We left La Paz at 8am on a coach heading towards Lake Titicaca. By chance, Joanna was wearing her school hoodie with the emblem on show. As the people were getting on the bus, one man stopped abruptly and said ‘I went to that school.’ What are the chances that on a tiny Bolivian bus heading to Lake Titicaca we would bump into a former student from our school. Our bus ride was very short and soon we arrived into a lake front town called Copacabana. We had a quick lunch and took a 2 hour ferry to Isla del Sol – a stunning island with no running water and just enough electricity to power a small bulb for a few minutes. We were at 3800m and what we didn’t realise was that our hostel was at the top of the hill. Climbing with around 15kg on your back at this height is extremely difficult. After about 20 minutes, we arrived, completely out of breath. We checked in and an hour later walked along the island to its eastern point to watch the sunset which was beautiful. This island is magical. A gem in the middle of a lake standing at 3800m above sea level. Truly amazing.
After the sunset we walked up to a restaurant which is reputed to be the best on the island. It turned out to be one of the best restaurants I’ve ever been to. It lies at 4010m (definitely the highest restaurant I’ve been to) with a spectacular view over the island and lake. The tiny, hilltop restaurant, which is lit purely by candlelight is run by one man. He is the chef, the waiter and the barman. Due to this, the food does take a bit longer than normal however the food is just phenomenal; worth every minute waiting. We met some fellow backpackers on the island and there were 12 of us at dinner. Australians, Swiss, British, French and more (a very multinational table). Finding little places like this is what travelling is all about!
We have been at high altitudes now for a while and so sleeping around 4000m is no problem. We had a continental breakfast (which sounds far more luxurious than it was) and then I set off for an all day trek around the entire island with a French couple who I had met in the hostel. Dan and Joanna stayed around the South island for the day. The trek was brilliant – the perfect way to appreciate the island’s beauty and history. We walked for 3 hours along the hilltops overlooking both sides of the island before finally arriving at the northern tip for lunch.
We rested for an hour before setting off again on our return journey hoping to make it back to the south before dark. We arrived into the village at 6pm just in time for sunset after what had been a super day. We walked up to our hostel and to our surprise the door was locked with Joanna and dan waiting outside. We continuously knocked on the door and searched for open windows before finding the owners bedroom door unlocked. So, (like in a film) we cautiously tip toed through her room and unlocked the door from the inside. 10 minutes later she returned and we let her in. We acted like nothing had happened and were completely oblivious to the law we had just broken. The poor old lady was completely confused and bewildered and couldn’t figure out how we had entered. The French couple eventually told her that we had broken in to her hostel! She was not amused.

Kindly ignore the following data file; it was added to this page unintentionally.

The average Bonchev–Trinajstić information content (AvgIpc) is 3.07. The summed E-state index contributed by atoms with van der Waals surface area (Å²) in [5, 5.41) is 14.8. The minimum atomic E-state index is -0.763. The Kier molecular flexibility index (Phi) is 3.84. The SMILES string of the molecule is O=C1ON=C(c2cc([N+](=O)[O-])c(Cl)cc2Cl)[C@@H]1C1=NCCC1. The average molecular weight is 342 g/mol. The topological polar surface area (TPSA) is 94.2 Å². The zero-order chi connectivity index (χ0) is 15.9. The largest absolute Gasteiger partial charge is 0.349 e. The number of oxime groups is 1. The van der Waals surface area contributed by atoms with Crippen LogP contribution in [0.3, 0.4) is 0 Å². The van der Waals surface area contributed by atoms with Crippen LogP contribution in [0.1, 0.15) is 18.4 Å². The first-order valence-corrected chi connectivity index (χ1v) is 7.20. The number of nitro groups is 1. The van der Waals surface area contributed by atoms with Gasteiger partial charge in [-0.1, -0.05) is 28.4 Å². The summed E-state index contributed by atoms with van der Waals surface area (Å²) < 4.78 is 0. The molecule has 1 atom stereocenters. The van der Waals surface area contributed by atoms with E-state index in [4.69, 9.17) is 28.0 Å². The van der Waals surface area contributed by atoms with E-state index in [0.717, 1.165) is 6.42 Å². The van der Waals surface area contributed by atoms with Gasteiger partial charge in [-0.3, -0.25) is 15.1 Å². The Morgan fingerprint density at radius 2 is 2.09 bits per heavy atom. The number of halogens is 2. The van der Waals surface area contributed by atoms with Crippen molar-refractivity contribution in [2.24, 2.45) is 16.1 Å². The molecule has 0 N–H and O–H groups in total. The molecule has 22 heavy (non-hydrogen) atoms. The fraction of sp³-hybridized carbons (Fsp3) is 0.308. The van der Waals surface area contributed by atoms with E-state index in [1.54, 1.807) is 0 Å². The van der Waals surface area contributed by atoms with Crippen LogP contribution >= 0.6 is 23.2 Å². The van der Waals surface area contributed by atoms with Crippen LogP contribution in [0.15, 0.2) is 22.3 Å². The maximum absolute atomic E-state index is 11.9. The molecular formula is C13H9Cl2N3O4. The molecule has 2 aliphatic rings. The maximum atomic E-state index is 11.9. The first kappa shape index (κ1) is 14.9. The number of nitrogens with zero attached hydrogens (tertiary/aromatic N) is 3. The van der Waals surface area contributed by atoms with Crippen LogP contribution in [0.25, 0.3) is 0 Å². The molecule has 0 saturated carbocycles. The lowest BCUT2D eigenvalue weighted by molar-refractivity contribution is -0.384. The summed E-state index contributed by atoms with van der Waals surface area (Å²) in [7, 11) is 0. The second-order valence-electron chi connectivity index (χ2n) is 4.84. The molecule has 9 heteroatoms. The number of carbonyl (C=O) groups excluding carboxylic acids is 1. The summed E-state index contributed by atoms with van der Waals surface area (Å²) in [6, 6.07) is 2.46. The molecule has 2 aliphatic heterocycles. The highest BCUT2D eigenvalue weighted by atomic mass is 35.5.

Dinner was a no-brainer, the best restaurant in Bolivia and probably South America – las velas. We all had wild trout fresh from the lake which was superb. The perfect way to end a perfect stay on Lake Titicaca.
We left Isla del sol on the slowest ferry imaginable and had a nice lunch on a rooftop restaurant on the mainland. We left Bolivia in the evening on an overnight bus and arrived in Cusco, Peru in the morning! My final country of the trip. Cusco is the gateway to Machu Picchu which we will climb in less than a weeks time. Very exciting!
Sadly, we departed our hotel and took a 9 hour bus to la Paz which was extremely dull. We arrived around 8pm and fortunately managed to book death road for the following day. This is something Dan and I have been looking forward to most in South America.
We awoke at 6:30am and were picked up by minibus which drove us one hour up the mountains to 4700m. It is the start of the winter season now and so it is starting to get rather cold; there was even a tiny bit of snow on the mountain.
This was the beginning of an all day ride that would leave us at 1200m in a hotel with a buffet lunch awaiting. We were given full body suits, helmets, knee and elbow pads, gloves and a bike with questionable brakes. After a short brief we set off on the tarmac part of death road. This was brilliant as we reached speeds of up to 60kph although it was far too safe for our liking. After about half an hour, we arrived at the ‘real’ death road.
Death road is a gravel path that has been carved out of the cliff side which is now used mostly for cyclists. There are occasional cars and even lorries that drive down this meandering road which descends around 36km! In recent years, the road was used more regularly by public buses and the road is only wide enough for one vehicle so many buses used to crash into one another and fall off the edge. In the past, there have also been around 16 cyclists who have disappeared. Luckily we were all fine!